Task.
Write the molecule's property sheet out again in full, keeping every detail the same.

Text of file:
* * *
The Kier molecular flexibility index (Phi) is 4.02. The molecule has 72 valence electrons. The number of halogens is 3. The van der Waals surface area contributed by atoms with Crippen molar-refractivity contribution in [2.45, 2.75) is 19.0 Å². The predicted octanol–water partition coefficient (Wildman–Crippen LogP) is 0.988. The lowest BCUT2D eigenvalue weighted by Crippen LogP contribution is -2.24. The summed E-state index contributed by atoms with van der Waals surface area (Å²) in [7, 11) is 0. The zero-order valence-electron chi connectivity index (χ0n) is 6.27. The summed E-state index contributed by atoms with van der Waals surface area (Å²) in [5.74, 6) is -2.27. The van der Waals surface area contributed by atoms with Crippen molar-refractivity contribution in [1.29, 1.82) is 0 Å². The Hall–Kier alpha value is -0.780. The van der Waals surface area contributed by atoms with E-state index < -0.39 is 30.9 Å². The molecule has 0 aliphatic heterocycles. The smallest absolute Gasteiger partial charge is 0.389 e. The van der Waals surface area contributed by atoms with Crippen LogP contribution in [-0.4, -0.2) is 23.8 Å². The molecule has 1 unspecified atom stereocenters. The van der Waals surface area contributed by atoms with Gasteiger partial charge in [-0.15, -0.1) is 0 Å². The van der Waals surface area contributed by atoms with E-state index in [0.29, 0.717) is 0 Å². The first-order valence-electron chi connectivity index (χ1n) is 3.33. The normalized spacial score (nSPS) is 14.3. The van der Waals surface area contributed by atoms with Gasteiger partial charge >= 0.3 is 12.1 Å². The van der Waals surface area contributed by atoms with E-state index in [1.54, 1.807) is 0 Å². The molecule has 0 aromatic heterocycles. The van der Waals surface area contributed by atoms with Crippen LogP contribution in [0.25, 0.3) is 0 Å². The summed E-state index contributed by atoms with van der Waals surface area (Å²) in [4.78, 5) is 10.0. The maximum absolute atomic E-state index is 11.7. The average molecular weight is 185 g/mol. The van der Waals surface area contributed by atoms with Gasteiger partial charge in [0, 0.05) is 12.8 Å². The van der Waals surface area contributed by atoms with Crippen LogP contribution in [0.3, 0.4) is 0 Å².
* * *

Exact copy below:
The Kier molecular flexibility index (Phi) is 4.02. The molecule has 72 valence electrons. The number of halogens is 3. The van der Waals surface area contributed by atoms with Crippen molar-refractivity contribution in [2.45, 2.75) is 19.0 Å². The predicted octanol–water partition coefficient (Wildman–Crippen LogP) is 0.988. The lowest BCUT2D eigenvalue weighted by Crippen LogP contribution is -2.24. The summed E-state index contributed by atoms with van der Waals surface area (Å²) in [7, 11) is 0. The zero-order valence-electron chi connectivity index (χ0n) is 6.27. The summed E-state index contributed by atoms with van der Waals surface area (Å²) in [5.74, 6) is -2.27. The van der Waals surface area contributed by atoms with Crippen molar-refractivity contribution in [1.29, 1.82) is 0 Å². The Hall–Kier alpha value is -0.780. The van der Waals surface area contributed by atoms with E-state index < -0.39 is 30.9 Å². The molecule has 0 aliphatic heterocycles. The smallest absolute Gasteiger partial charge is 0.389 e. The van der Waals surface area contributed by atoms with Crippen LogP contribution in [-0.4, -0.2) is 23.8 Å². The molecule has 1 unspecified atom stereocenters. The van der Waals surface area contributed by atoms with Gasteiger partial charge in [-0.15, -0.1) is 0 Å². The van der Waals surface area contributed by atoms with E-state index in [0.29, 0.717) is 0 Å². The first-order valence-electron chi connectivity index (χ1n) is 3.33. The normalized spacial score (nSPS) is 14.3. The van der Waals surface area contributed by atoms with Gasteiger partial charge >= 0.3 is 12.1 Å². The van der Waals surface area contributed by atoms with E-state index in [1.54, 1.807) is 0 Å². The molecule has 0 aromatic heterocycles. The van der Waals surface area contributed by atoms with Crippen LogP contribution in [0.25, 0.3) is 0 Å². The summed E-state index contributed by atoms with van der Waals surface area (Å²) in [4.78, 5) is 10.0. The maximum absolute atomic E-state index is 11.7. The average molecular weight is 185 g/mol. The van der Waals surface area contributed by atoms with Gasteiger partial charge in [0, 0.05) is 12.8 Å². The van der Waals surface area contributed by atoms with Crippen LogP contribution in [0.3, 0.4) is 0 Å².